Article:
Last week, I made a statement about how my confidence was boosted by a comment made to me. Today’s topic, I’d like to revisit confidence.
From New Oxford American Dictionary (thoughtfully provided by Apple’s Dictionary Mac application) the word confidence is defined as: a feeling of self-assurance arising from one’s appreciation of one’s own abilities or qualities. The feeling is good, and it relies on appreciation of abilities—something I know people tend to lack (and others overly exaggerate) their abilities.
So, back on track. I’ve noticed that my poetry is more often accepted than that of my prose. Naturally, I then write more poetry and submit more, and then more acceptances come in. I have confidence in my poetry that has lacked in my stories. Something I think it finally coming back. My critique groups appreciate the fiction I write, find such minor flaws as they say, and argue the meaning of the story. I think this bodes well for my fiction (though never fear, I will continue with poetry!).
It is never very easy to get off scot-free when writing fiction. There are millions of opinions on the form, with millions more changing and contradicting every moment—often in the same person. Perhaps this is because I’ve immersed myself in the culture of fiction for so long that I see these opinions every day. You have critique groups, beta-readers, critique partners, cheerleaders, agents, publishers, all talking about what is “correct” and “right” and “acceptable” in fiction. Should you use flush left the first paragraph? Should you indent with a tab or 5 spaces? What font to use? Contractions? Even what happens in a story. All of these can undermine the writer. Did I do that correctly? a writer might think. For me, I think that translated into not trusting my instincts, not trusting myself that I’d made the right word choice. This undercurrent of doubt will pervade the work, a subtle hint that the work is not good enough.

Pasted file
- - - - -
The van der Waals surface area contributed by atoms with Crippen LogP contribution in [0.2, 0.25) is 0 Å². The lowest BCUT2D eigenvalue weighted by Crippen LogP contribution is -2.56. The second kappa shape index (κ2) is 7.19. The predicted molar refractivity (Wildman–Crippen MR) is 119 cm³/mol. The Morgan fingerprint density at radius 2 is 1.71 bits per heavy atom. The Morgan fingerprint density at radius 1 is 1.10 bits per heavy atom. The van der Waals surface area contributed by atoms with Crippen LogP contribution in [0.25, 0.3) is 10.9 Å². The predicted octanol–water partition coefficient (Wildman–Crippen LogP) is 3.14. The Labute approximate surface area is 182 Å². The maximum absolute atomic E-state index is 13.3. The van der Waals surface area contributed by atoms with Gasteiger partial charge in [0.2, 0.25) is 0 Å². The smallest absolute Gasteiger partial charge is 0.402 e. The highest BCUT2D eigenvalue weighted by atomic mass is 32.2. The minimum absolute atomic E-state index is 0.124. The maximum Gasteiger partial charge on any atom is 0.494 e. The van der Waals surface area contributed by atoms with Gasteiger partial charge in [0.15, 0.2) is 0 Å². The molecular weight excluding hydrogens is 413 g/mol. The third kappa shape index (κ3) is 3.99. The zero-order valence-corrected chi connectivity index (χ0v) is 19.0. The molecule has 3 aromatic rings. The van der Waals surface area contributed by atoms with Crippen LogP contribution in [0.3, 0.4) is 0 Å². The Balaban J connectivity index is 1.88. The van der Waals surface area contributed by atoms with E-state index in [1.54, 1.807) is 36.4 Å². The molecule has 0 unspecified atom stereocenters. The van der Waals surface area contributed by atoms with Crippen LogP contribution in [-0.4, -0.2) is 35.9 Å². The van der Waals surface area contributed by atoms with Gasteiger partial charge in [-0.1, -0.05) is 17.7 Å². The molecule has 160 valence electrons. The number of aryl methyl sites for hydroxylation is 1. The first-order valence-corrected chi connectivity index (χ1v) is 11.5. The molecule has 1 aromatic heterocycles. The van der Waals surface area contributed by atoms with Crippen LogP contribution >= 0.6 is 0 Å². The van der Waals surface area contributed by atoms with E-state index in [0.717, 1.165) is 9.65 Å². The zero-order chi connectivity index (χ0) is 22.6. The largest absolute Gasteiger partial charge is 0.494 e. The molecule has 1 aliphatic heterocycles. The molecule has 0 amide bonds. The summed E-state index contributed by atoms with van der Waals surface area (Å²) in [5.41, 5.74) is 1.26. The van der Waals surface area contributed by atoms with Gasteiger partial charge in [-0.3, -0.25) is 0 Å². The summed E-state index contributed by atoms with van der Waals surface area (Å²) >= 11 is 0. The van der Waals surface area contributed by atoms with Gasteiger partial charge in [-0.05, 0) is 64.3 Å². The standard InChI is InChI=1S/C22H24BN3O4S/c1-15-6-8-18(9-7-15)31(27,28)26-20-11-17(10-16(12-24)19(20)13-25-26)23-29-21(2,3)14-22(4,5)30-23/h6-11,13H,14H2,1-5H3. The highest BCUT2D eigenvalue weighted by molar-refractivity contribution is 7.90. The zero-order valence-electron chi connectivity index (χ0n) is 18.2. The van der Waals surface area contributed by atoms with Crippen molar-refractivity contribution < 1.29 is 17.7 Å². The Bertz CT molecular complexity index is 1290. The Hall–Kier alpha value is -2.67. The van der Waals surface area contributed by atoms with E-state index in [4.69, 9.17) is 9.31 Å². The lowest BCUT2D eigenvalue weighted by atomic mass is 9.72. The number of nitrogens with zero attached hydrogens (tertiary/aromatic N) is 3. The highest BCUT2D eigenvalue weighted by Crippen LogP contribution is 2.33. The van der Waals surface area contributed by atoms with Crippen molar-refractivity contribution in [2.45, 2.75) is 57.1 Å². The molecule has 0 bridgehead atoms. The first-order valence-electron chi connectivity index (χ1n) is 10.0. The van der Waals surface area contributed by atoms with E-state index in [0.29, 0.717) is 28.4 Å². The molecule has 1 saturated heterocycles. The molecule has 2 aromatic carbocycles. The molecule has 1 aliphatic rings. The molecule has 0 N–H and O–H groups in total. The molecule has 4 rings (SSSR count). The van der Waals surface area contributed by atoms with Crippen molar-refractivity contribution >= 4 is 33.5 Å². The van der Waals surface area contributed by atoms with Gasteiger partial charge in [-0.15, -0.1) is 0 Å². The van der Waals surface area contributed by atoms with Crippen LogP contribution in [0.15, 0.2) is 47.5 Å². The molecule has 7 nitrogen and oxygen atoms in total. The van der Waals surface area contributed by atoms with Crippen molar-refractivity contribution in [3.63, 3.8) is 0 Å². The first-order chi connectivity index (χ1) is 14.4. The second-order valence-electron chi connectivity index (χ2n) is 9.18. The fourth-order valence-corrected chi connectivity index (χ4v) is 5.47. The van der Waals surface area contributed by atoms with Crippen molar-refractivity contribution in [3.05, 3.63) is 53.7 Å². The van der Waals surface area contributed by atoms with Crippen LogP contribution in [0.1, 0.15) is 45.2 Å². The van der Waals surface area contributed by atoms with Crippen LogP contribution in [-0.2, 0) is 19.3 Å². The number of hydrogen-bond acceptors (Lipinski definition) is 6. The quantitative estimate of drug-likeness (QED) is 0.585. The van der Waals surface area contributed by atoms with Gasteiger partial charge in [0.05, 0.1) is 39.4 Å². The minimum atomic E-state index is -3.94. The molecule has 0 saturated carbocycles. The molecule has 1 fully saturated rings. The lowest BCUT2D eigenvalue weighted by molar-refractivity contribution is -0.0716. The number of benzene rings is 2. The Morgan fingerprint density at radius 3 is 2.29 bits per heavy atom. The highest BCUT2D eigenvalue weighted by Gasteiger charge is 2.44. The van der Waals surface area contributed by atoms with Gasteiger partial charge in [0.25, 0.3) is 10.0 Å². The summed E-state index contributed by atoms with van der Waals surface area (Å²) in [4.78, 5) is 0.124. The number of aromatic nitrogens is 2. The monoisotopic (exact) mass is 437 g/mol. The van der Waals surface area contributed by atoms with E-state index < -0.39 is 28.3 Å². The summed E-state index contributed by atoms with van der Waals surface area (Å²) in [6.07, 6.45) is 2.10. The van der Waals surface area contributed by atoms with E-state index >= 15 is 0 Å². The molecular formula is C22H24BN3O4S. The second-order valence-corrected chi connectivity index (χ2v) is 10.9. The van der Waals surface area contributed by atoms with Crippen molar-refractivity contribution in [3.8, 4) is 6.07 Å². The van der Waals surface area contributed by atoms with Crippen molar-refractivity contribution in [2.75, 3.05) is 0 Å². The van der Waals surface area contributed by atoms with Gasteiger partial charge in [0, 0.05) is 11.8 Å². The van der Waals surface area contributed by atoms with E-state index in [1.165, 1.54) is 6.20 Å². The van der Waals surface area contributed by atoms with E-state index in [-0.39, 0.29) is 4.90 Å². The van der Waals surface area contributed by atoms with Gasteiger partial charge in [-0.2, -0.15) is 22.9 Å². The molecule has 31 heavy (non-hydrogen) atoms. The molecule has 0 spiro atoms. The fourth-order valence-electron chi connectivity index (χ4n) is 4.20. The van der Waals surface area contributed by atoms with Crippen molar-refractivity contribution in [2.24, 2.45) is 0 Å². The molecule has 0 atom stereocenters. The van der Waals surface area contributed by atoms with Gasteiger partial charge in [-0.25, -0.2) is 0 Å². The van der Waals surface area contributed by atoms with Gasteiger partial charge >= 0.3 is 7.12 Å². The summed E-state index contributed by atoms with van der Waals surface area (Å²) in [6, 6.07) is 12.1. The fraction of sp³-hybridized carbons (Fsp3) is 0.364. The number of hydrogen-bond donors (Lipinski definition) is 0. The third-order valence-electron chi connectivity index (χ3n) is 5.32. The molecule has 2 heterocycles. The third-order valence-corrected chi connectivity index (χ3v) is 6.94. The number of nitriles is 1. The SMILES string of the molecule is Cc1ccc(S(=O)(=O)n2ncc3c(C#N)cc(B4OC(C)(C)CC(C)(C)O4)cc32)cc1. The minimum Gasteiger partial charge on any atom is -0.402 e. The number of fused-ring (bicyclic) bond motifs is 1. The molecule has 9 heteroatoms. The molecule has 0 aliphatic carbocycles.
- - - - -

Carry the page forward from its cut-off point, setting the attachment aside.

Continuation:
I am lucky in that I found poetry and friends that have encouraged me to continue even if I thought my writing was lousy at best. Thankfully. Poetry has no rules. Try to enforce a rule on a poet. No seriously, try. They will subvert the rule, while using it and breaking it AND write a great poem. As they say,” In your FACE!” I think we writers of prose are too timid, too reluctant to push the envelope like poets do. People who read poetry (usually) like pushing envelops. People who like fiction sometimes do. I say push it.
Ignore the nit-picky silly rules (for now) and write what is inside. The story will reveal to you how it should be. Find people you trust to help you reveal those secrets. Trust yourself and write, write, write. I only became a better writer through writing a lot of crap and revising a lot of that same crap into okay writing. Then I wrote lots of okay stuff, and that okay stuff became pretty good stuff. I think I’m writing pretty good stuff now—but no doubt, I still write crap. But I am now seeing confidence in my own writing, a voice that has emerged and says, “This is me, this is a story, and you will want to listen. Trust me.”
That feeling has been worth it.